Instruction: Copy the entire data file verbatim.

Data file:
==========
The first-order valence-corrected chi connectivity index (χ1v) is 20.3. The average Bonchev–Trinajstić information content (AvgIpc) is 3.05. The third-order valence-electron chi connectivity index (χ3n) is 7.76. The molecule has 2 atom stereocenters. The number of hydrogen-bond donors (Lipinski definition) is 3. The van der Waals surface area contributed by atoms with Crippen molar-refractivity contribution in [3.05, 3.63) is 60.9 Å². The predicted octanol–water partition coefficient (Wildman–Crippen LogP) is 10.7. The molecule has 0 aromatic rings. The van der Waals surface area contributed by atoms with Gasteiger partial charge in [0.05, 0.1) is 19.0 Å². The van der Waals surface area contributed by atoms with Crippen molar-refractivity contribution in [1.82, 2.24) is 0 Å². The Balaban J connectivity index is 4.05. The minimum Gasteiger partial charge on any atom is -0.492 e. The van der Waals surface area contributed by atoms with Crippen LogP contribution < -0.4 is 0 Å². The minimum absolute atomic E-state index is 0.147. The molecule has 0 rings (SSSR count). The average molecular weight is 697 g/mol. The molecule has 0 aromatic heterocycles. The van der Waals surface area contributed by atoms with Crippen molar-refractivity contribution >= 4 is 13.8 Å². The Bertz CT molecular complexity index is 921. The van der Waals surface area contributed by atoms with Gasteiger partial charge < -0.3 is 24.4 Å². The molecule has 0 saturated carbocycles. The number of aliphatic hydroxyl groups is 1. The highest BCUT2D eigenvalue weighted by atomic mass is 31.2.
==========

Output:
The first-order valence-corrected chi connectivity index (χ1v) is 20.3. The average Bonchev–Trinajstić information content (AvgIpc) is 3.05. The third-order valence-electron chi connectivity index (χ3n) is 7.76. The molecule has 2 atom stereocenters. The number of hydrogen-bond donors (Lipinski definition) is 3. The van der Waals surface area contributed by atoms with Crippen molar-refractivity contribution in [3.05, 3.63) is 60.9 Å². The predicted octanol–water partition coefficient (Wildman–Crippen LogP) is 10.7. The molecule has 0 aromatic rings. The van der Waals surface area contributed by atoms with Gasteiger partial charge in [0.05, 0.1) is 19.0 Å². The van der Waals surface area contributed by atoms with Crippen molar-refractivity contribution in [1.82, 2.24) is 0 Å². The Balaban J connectivity index is 4.05. The minimum Gasteiger partial charge on any atom is -0.492 e. The van der Waals surface area contributed by atoms with Crippen LogP contribution < -0.4 is 0 Å². The minimum absolute atomic E-state index is 0.147. The molecule has 0 rings (SSSR count). The average molecular weight is 697 g/mol. The molecule has 0 aromatic heterocycles. The van der Waals surface area contributed by atoms with Crippen molar-refractivity contribution >= 4 is 13.8 Å². The Bertz CT molecular complexity index is 921. The van der Waals surface area contributed by atoms with Gasteiger partial charge < -0.3 is 24.4 Å². The molecule has 0 saturated carbocycles. The number of aliphatic hydroxyl groups is 1. The highest BCUT2D eigenvalue weighted by atomic mass is 31.2.